Professionalism in Healthcare: The Eye of the Beholder
Phlebotomy Today-STAT! continues our series on professionalism in healthcare. This month, we discuss how our personal appearance affects the patient's perception of the quality of care he/she receives. Future topics will include attitude, phone etiquette, and professional certification.
Much of the impression patients develop is based on our appearance. The following is a list of the many ways in which personal appearance affects a patient's perception of the care he/she will receive.
Nails and piercings
Editor To Address Armed Forces ConferenceDennis J. Ernst MT(ASCP), editor of the Phlebotomy Today family of newsletters and director of the Center for Phlebotomy Education, will address the annual conference of the Society of Armed Forces Medical Laboratory Scientists this month in New Orleans. The assembly will consist of hundreds of military personnel representing medical facilities functioning under all branches of the armed forces.
Ernst will present a lecture titled "Avoiding Phlebotomy-Related Injuries and Litigation." The topic will detail specimen collection errors that can injure patients and lead them to file lawsuits against the employer. Ernst will refer to his files as an expert witness in phlebotomy-related litigation to illustrate key concepts in risk management. A video containing the presentation's content is available from the Center for Phlebotomy Education at www.phlebotomy.com/Video3.html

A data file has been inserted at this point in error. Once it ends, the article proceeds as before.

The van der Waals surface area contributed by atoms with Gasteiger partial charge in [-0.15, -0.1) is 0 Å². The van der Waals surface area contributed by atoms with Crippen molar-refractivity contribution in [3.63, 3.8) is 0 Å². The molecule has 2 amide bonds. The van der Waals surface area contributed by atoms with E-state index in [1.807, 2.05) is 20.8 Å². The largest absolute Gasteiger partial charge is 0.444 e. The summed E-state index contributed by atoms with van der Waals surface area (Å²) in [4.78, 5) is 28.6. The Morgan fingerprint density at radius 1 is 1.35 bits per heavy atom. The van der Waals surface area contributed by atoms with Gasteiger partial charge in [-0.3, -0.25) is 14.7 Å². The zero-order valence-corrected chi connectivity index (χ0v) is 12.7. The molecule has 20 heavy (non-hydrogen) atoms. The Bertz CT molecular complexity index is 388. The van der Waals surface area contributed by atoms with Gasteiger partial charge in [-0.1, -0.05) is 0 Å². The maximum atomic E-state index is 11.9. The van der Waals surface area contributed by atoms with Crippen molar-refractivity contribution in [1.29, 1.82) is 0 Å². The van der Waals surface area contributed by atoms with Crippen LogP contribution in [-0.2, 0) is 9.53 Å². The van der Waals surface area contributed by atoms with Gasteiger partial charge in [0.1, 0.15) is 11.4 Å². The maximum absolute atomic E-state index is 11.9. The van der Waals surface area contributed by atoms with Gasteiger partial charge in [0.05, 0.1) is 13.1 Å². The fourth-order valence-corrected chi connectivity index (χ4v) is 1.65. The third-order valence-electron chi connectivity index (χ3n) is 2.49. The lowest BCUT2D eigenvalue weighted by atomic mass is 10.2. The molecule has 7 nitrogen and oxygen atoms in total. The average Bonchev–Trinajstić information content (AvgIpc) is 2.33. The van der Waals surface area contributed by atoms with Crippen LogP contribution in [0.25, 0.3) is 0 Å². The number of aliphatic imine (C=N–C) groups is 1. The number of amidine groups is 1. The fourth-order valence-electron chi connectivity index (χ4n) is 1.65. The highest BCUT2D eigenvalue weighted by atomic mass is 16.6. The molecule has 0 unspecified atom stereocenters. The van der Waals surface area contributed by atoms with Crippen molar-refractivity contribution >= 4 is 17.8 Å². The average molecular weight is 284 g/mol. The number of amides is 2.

Product Spotlight: Skin Punctures & Newborn Screens
This Month in Phlebotomy Today
Here’s what subscribers to Phlebotomy Today, the Center for Phlebotomy Education’s paid-subscription newsletter (currently in its 9th year of publication), are reading about this month:
For subscription rates and to subscribe to Phlebotomy Today, visit www.phlebotomy.com/PhlebotomyToday.html. The current month’s issue will be emailed to you immediately upon subscribing.
Featured FAQ: Order of Draw with Citrate Tubes
Question: It is my understanding CLSI changed the order of draw in 2003 so that it is now 1) blood cultures; 2) blue tops; 3) red tops; 4) green tops; 5) purple tops; 6) gray tops. It is also my understanding that if a blue top is the only tube to be drawn, it no longer needs a waste tube unless it is being drawn with a butterfly. This is contrary to several things I had read in the past (i.e., that the clot-activator tubes should not be drawn before anticoagulant tubes because of possible contamination, and also that tissue thromboplastin in the needle could interfere with a blue top drawn by itself). Can you help clarify this for me please?